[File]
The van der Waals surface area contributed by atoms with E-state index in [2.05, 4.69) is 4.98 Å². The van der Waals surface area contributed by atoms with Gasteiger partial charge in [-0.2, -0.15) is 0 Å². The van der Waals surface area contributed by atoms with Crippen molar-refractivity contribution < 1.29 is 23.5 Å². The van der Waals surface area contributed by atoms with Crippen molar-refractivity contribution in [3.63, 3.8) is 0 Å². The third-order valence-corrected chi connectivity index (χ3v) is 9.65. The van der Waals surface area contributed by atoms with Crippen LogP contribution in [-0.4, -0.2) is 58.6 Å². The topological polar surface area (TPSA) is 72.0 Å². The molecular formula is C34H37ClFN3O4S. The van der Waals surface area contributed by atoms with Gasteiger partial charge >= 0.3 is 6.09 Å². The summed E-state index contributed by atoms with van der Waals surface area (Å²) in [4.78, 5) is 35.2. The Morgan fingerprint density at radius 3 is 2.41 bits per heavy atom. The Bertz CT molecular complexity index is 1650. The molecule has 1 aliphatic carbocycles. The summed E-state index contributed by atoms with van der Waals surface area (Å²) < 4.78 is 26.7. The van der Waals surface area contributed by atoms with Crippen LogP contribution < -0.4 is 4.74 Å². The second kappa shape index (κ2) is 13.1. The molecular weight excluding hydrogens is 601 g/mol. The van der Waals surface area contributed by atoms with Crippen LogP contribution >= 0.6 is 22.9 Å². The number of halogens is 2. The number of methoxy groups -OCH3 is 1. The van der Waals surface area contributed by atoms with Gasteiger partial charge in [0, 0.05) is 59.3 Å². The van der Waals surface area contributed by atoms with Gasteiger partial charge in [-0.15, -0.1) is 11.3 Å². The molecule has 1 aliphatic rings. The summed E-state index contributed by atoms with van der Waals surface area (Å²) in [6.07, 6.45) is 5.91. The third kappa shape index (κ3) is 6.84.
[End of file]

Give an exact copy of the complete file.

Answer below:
The van der Waals surface area contributed by atoms with E-state index in [2.05, 4.69) is 4.98 Å². The van der Waals surface area contributed by atoms with Gasteiger partial charge in [-0.2, -0.15) is 0 Å². The van der Waals surface area contributed by atoms with Crippen molar-refractivity contribution < 1.29 is 23.5 Å². The van der Waals surface area contributed by atoms with Crippen molar-refractivity contribution in [3.63, 3.8) is 0 Å². The third-order valence-corrected chi connectivity index (χ3v) is 9.65. The van der Waals surface area contributed by atoms with Crippen LogP contribution in [-0.4, -0.2) is 58.6 Å². The topological polar surface area (TPSA) is 72.0 Å². The molecular formula is C34H37ClFN3O4S. The van der Waals surface area contributed by atoms with Gasteiger partial charge >= 0.3 is 6.09 Å². The summed E-state index contributed by atoms with van der Waals surface area (Å²) in [4.78, 5) is 35.2. The Morgan fingerprint density at radius 3 is 2.41 bits per heavy atom. The Bertz CT molecular complexity index is 1650. The molecule has 1 aliphatic carbocycles. The summed E-state index contributed by atoms with van der Waals surface area (Å²) < 4.78 is 26.7. The van der Waals surface area contributed by atoms with Crippen LogP contribution < -0.4 is 4.74 Å². The second kappa shape index (κ2) is 13.1. The molecular weight excluding hydrogens is 601 g/mol. The van der Waals surface area contributed by atoms with Crippen LogP contribution >= 0.6 is 22.9 Å². The number of halogens is 2. The number of methoxy groups -OCH3 is 1. The van der Waals surface area contributed by atoms with Gasteiger partial charge in [0, 0.05) is 59.3 Å². The van der Waals surface area contributed by atoms with Gasteiger partial charge in [-0.15, -0.1) is 11.3 Å². The molecule has 1 aliphatic rings. The summed E-state index contributed by atoms with van der Waals surface area (Å²) in [6.07, 6.45) is 5.91. The third kappa shape index (κ3) is 6.84.